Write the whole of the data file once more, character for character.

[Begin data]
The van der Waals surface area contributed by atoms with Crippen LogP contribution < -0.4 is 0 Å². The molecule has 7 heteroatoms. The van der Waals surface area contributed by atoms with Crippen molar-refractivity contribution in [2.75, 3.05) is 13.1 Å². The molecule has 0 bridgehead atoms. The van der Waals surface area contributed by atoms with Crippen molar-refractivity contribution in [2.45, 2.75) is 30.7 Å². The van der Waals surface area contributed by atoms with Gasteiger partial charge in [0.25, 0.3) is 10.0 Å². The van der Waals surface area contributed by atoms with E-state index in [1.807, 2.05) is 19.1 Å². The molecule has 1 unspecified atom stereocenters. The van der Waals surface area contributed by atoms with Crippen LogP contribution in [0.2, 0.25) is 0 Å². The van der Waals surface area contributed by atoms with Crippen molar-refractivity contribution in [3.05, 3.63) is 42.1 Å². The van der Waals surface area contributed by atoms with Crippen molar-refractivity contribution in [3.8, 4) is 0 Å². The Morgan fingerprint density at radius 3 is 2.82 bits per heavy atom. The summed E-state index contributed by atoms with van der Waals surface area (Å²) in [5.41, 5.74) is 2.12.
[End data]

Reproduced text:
The van der Waals surface area contributed by atoms with Crippen LogP contribution < -0.4 is 0 Å². The molecule has 7 heteroatoms. The van der Waals surface area contributed by atoms with Crippen molar-refractivity contribution in [2.75, 3.05) is 13.1 Å². The molecule has 0 bridgehead atoms. The van der Waals surface area contributed by atoms with Crippen molar-refractivity contribution in [2.45, 2.75) is 30.7 Å². The van der Waals surface area contributed by atoms with Gasteiger partial charge in [0.25, 0.3) is 10.0 Å². The van der Waals surface area contributed by atoms with E-state index in [1.807, 2.05) is 19.1 Å². The molecule has 1 unspecified atom stereocenters. The van der Waals surface area contributed by atoms with Crippen LogP contribution in [0.2, 0.25) is 0 Å². The van der Waals surface area contributed by atoms with Crippen molar-refractivity contribution in [3.05, 3.63) is 42.1 Å². The van der Waals surface area contributed by atoms with Crippen molar-refractivity contribution in [3.8, 4) is 0 Å². The Morgan fingerprint density at radius 3 is 2.82 bits per heavy atom. The summed E-state index contributed by atoms with van der Waals surface area (Å²) in [5.41, 5.74) is 2.12.